Wednesday, May 14, 2008

Write Them Down In Five Sentences

I was walking around school the other day and I heard someone say, "Write down your answers at for least five sentences." This is yet another manifestation of the confusion between for and to (I think I've blogged about something similar before. I must check my archives! I'm forgetting what I've blogged about!). Thing is, prepositions are really quite tricky. Most of the time, the rules that govern them are just born out of usage and not much logic. The best way to deal with prepositions is to memorize how they are used which is very unpleasant, if you ask me.

For is a difficult preposition because it has so many uses. We use it to indicate ownership ("I bought that for you"), direction ("I'm heading for school in a bit"), some kind of goal ("I've been waiting for this chance"), some kind of character ("For someone who works so hard, she doesn't look stressed"). It's really quite confusing! One thing that for does not do, however, is it does not indicate boundaries. That is what in does.

In several previous posts, I've mentioned that in is used to talk about something being surrounded by something. In other words, whatever is in something is surrounded; it's bounded by something ("in school," "in the office," "in my bag"). Similarly, on non-physical levels, there are boundaries as well: someone is "in pain" (the person feels surrounded by pain), "in doubt," "in anger." In the sentence mentioned above, in is the correct preposition to use because whatever needs to be written, is bounded by five sentences. The sentences then serve as the boundary for the idea that needs to be expressed. Hence, "Write your answers in at least five sentences."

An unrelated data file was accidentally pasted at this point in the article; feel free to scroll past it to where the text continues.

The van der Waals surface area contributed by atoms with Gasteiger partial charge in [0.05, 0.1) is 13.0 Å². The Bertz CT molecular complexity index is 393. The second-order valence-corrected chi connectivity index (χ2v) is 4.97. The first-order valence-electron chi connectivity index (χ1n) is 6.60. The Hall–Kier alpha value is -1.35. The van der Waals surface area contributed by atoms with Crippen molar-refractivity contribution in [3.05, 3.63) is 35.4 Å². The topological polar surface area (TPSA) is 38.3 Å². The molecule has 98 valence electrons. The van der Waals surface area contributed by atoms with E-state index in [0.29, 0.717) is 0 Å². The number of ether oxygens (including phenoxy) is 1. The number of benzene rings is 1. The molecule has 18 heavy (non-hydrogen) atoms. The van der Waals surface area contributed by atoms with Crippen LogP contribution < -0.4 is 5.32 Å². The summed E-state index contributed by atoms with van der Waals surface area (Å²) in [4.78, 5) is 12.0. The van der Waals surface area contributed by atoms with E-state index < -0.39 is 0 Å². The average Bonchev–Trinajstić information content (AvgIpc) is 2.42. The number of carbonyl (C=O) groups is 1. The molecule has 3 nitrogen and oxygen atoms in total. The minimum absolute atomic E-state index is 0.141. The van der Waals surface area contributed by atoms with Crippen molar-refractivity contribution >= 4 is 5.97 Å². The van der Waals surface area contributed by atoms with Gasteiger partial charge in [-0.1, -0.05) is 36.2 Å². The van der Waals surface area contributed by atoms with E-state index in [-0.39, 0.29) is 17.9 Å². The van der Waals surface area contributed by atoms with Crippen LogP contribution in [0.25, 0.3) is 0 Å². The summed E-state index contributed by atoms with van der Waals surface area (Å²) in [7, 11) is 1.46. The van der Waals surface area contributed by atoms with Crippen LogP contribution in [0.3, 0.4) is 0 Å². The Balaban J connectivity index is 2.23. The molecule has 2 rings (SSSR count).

By the way, this blog is almost a year old and I'd like to start another one. It will also be an English or language related blog, I'm just not sure what I want it to contain as of yet. Any suggestions?

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